Here, Plaintiff's claim of emotional damages fails for the same reason. Because: (1) Plaintiff has no "loss of use of funds" damages; (2) Plaintiff has been barred from seeking benefit-of-the-bargain damages; and (3) the equitable refund of her earnest money deposits, interest, and attorneys' fees do not constitute actual damages, the only damages remaining are those for emotional damages. But, as the above-cited authorities make clear, "an allegation of only emotional damages precludes a claim under the [Fraud Act]." E.g., Thrasher-Lyon , 861 F.Supp.2d at 913 (granting motion to dismiss). In all events, Plaintiff's claim for emotional damages fails for additional reasons that Defendants address in their Motion For Judgment As A Matter Of Law On Plaintiff's Claim Of Emotional Damages And Alternative Motion To Bar Plaintiff's Attorneys From Suggesting To The Jury A Specific Award Of Emotional Damages.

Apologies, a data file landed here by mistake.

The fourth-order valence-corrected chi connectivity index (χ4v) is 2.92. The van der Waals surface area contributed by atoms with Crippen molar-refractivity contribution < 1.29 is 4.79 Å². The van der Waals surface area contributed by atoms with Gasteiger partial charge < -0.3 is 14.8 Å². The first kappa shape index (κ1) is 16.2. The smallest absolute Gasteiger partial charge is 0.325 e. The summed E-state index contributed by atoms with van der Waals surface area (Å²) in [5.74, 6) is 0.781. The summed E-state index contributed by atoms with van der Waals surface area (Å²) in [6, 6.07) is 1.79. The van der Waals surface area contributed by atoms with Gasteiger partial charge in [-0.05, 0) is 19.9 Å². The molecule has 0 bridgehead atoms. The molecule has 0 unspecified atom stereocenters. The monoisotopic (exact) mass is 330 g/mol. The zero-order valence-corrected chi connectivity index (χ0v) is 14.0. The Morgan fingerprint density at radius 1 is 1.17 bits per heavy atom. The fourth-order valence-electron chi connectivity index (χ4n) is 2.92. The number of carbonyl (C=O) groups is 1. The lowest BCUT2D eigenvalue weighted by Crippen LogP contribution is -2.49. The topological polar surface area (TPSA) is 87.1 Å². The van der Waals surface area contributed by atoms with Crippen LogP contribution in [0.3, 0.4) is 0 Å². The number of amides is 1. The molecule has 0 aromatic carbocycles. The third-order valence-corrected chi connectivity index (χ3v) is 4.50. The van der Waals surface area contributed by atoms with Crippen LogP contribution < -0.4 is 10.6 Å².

D. Punitive Damages Are Not "Actual Damages"

Plaintiff also cannot look to her punitive damages claim to establish actual damages. By definition, they are not actual damages. Indeed, punitive damages "are in addition to compensatory damages [and] cannot be allowed unless actual damage is shown." Pena , 2007 WL 3223394, at *3 (quoting Hayman v. Autohaus on Edens, Inc. , 315 Ill.App.3d 1075, 1078, 734 N.E.2d 1012, 1015 (1st Dist. 2000)); see also Petty , 343 Ill.App.3d at 825, 799 N.E.2d at 441 (recognizing that a showing of actual damages is a prerequisite to punitive damages); Dorr-Oliver Inc. v. Fluid-Quip, Inc. , 894 F.Supp. 1190, 1205 (N.D. Ill. 1995), rev'd on other grounds, 94 F.3d 376 (7th Cir. 1996) (no punitive damages under the Fraud Act when plaintiff entitled only to equitable relief).


In the end, none of Plaintiff's alleged damages can be deemed "actual economic damages." Thus, her Fraud Act claim fails as a matter of law. See, e.g., Thrasher , 861 F.Supp.2d at 912; Xydakis , 333 F.Supp.2d at 688; Morris , 392 Ill.App.3d at 403, 911 N.E.2d at1054.


For the foregoing reasons, Defendants respectfully request that the Court: (a) award judgment in favor of Defendants and against Plaintiff with respect to Plaintiff's Fraud Act claim; and (b) grant Defendants such other and further relief as is appropriate.